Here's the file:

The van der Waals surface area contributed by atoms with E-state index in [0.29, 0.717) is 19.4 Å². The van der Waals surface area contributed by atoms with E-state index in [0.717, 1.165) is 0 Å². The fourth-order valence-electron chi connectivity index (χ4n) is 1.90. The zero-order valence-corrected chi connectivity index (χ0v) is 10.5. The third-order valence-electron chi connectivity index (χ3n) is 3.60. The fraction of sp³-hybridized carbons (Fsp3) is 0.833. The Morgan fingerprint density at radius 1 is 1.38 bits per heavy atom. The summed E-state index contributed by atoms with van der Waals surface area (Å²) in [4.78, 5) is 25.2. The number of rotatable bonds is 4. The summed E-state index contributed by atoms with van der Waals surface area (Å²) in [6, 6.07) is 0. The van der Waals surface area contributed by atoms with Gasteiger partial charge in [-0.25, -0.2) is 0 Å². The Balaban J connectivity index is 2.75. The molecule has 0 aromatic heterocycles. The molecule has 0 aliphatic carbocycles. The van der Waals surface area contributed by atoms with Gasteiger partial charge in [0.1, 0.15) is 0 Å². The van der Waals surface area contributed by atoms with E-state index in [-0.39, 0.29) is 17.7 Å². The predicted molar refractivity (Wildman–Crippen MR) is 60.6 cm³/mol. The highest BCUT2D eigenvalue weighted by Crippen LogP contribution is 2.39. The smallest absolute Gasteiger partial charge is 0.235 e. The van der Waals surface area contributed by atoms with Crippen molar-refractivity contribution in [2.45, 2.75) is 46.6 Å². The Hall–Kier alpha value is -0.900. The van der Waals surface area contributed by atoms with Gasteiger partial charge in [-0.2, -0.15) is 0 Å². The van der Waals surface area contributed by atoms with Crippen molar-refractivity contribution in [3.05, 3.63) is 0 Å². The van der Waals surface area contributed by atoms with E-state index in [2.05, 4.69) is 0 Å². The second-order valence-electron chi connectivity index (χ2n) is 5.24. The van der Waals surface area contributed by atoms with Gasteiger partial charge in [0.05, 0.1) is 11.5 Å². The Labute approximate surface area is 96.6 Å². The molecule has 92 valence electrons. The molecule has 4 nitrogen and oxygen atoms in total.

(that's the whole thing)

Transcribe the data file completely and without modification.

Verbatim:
The van der Waals surface area contributed by atoms with E-state index in [0.29, 0.717) is 19.4 Å². The van der Waals surface area contributed by atoms with E-state index in [0.717, 1.165) is 0 Å². The fourth-order valence-electron chi connectivity index (χ4n) is 1.90. The zero-order valence-corrected chi connectivity index (χ0v) is 10.5. The third-order valence-electron chi connectivity index (χ3n) is 3.60. The fraction of sp³-hybridized carbons (Fsp3) is 0.833. The Morgan fingerprint density at radius 1 is 1.38 bits per heavy atom. The summed E-state index contributed by atoms with van der Waals surface area (Å²) in [4.78, 5) is 25.2. The number of rotatable bonds is 4. The summed E-state index contributed by atoms with van der Waals surface area (Å²) in [6, 6.07) is 0. The van der Waals surface area contributed by atoms with Gasteiger partial charge in [-0.25, -0.2) is 0 Å². The Balaban J connectivity index is 2.75. The molecule has 0 aromatic heterocycles. The molecule has 0 aliphatic carbocycles. The van der Waals surface area contributed by atoms with Gasteiger partial charge in [0.1, 0.15) is 0 Å². The van der Waals surface area contributed by atoms with E-state index in [-0.39, 0.29) is 17.7 Å². The predicted molar refractivity (Wildman–Crippen MR) is 60.6 cm³/mol. The highest BCUT2D eigenvalue weighted by Crippen LogP contribution is 2.39. The smallest absolute Gasteiger partial charge is 0.235 e. The van der Waals surface area contributed by atoms with Crippen molar-refractivity contribution in [2.45, 2.75) is 46.6 Å². The Hall–Kier alpha value is -0.900. The van der Waals surface area contributed by atoms with Gasteiger partial charge in [-0.2, -0.15) is 0 Å². The van der Waals surface area contributed by atoms with Crippen molar-refractivity contribution in [3.05, 3.63) is 0 Å². The van der Waals surface area contributed by atoms with E-state index in [2.05, 4.69) is 0 Å². The second-order valence-electron chi connectivity index (χ2n) is 5.24. The van der Waals surface area contributed by atoms with Gasteiger partial charge in [0.05, 0.1) is 11.5 Å². The Labute approximate surface area is 96.6 Å². The molecule has 92 valence electrons. The molecule has 4 nitrogen and oxygen atoms in total.